There’s a wonderful little long-gone town near the Tallgrass Prairie in Kansas named Diamond Springs. In the end, it was done in by the railroad, but there still are remnants of some old buildings around. I don’t think there are any kids there now, but I can imagine some midwestern Curts once upon a time, roaming that glorious countryside and developing their own sense of adventure.
For sure, Linda. And quite possibly, Peggy and Lindas as well. 🙂
What an interesting peek into your past, Curt. So did your family come to Diamond Springs via your Dad’s job, or some other reason? I can really relate to your escape to the woods – it was my childhood refuge, too. One of my main goals was to find and swing on grapevines like Tarzan. I was mildly successful. 🙂 ~Terri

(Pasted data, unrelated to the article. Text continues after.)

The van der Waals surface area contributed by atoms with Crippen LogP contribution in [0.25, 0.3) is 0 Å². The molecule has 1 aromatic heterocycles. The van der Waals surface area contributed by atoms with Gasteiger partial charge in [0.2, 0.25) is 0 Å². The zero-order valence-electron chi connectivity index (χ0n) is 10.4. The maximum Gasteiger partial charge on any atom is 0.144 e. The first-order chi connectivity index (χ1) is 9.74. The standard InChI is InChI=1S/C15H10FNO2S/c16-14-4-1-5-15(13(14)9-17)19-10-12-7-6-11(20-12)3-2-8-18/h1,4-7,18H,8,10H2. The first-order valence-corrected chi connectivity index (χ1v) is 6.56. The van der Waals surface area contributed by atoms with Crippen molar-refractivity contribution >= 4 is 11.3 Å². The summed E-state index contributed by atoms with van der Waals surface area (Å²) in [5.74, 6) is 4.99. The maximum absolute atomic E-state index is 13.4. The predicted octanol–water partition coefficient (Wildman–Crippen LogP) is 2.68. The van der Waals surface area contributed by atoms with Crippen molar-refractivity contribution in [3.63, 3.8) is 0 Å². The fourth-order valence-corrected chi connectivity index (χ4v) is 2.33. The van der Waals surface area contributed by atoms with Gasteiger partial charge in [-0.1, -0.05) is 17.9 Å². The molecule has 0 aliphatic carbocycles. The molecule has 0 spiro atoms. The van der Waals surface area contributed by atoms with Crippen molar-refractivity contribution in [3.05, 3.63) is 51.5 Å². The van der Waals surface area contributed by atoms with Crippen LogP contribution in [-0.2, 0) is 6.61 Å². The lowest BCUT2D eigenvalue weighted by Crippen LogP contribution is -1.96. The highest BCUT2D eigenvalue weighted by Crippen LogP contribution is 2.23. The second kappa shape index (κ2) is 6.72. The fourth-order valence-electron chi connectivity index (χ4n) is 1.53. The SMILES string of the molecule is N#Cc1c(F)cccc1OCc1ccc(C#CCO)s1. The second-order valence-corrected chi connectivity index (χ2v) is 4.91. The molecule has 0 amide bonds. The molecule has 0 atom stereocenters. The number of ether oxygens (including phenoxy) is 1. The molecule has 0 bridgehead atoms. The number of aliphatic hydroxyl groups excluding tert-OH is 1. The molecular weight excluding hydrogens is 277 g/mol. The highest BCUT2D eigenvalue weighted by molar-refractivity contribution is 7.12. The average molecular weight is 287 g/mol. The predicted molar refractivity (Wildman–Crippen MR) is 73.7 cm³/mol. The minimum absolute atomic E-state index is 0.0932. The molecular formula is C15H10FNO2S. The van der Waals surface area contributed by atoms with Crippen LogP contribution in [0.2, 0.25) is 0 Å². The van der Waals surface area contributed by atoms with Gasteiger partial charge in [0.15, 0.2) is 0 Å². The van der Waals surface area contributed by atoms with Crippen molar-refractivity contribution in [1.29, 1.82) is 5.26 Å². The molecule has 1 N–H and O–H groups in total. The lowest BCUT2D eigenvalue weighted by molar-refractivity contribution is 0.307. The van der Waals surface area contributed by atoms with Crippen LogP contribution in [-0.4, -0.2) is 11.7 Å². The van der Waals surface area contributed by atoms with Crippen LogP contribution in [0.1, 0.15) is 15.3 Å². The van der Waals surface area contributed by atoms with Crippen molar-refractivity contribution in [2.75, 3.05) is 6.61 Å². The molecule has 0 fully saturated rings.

The story behind the move was that we were living in the Bay Area when my sister got malaria. The doctor recommended moving to the foothills as a cure. Love your story about Tarzan and the grapevine, Terri. Especially since I was similarly motivated. And succeeded. Unfortunately the grapevine decided to break when I was about six feet off the ground! I was off by myself a couple of miles into the woods. It knocked the wind out of me. Fortunately that was all. But it signaled an end to my grapevine swinging career. 🙂 –Curt
“I was born to wander, I’m convinced of this…” which is why I count myself among your faithful readers Curt even if our politics [as much as I care anymore] differ. My uncle chastised me after a month in Vietnam for writing Alie travelogues rather than love letters. Crazy, yes; dumb, no; I changed my letters.
Much appreciated, Ray. Including the political part. I try to keep my political observations to a minimum. 🙂 Mine is not a political blog. (Sometimes I can’t help myself.) –Curt